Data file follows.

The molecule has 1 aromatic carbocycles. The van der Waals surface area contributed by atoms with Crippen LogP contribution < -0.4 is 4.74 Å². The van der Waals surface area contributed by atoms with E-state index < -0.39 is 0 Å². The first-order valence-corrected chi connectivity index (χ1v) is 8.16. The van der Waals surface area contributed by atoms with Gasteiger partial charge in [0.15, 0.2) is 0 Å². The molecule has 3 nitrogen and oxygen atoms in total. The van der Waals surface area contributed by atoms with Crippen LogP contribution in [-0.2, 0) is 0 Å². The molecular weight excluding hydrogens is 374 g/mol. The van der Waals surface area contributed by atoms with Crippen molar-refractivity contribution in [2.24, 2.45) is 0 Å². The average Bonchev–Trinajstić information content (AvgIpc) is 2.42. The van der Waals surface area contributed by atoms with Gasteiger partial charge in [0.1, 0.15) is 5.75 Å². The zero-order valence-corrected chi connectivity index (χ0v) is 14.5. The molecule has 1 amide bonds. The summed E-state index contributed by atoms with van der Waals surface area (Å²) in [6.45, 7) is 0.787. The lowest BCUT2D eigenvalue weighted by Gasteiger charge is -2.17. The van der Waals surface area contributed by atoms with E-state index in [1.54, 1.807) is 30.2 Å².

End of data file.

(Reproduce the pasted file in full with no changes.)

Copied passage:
The molecule has 1 aromatic carbocycles. The van der Waals surface area contributed by atoms with Crippen LogP contribution < -0.4 is 4.74 Å². The van der Waals surface area contributed by atoms with E-state index < -0.39 is 0 Å². The first-order valence-corrected chi connectivity index (χ1v) is 8.16. The van der Waals surface area contributed by atoms with Gasteiger partial charge in [0.15, 0.2) is 0 Å². The molecule has 3 nitrogen and oxygen atoms in total. The van der Waals surface area contributed by atoms with Crippen LogP contribution in [-0.2, 0) is 0 Å². The molecular weight excluding hydrogens is 374 g/mol. The van der Waals surface area contributed by atoms with Crippen molar-refractivity contribution in [2.24, 2.45) is 0 Å². The average Bonchev–Trinajstić information content (AvgIpc) is 2.42. The van der Waals surface area contributed by atoms with Gasteiger partial charge in [0.1, 0.15) is 5.75 Å². The zero-order valence-corrected chi connectivity index (χ0v) is 14.5. The molecule has 1 amide bonds. The summed E-state index contributed by atoms with van der Waals surface area (Å²) in [6.45, 7) is 0.787. The lowest BCUT2D eigenvalue weighted by Gasteiger charge is -2.17. The van der Waals surface area contributed by atoms with E-state index in [1.54, 1.807) is 30.2 Å².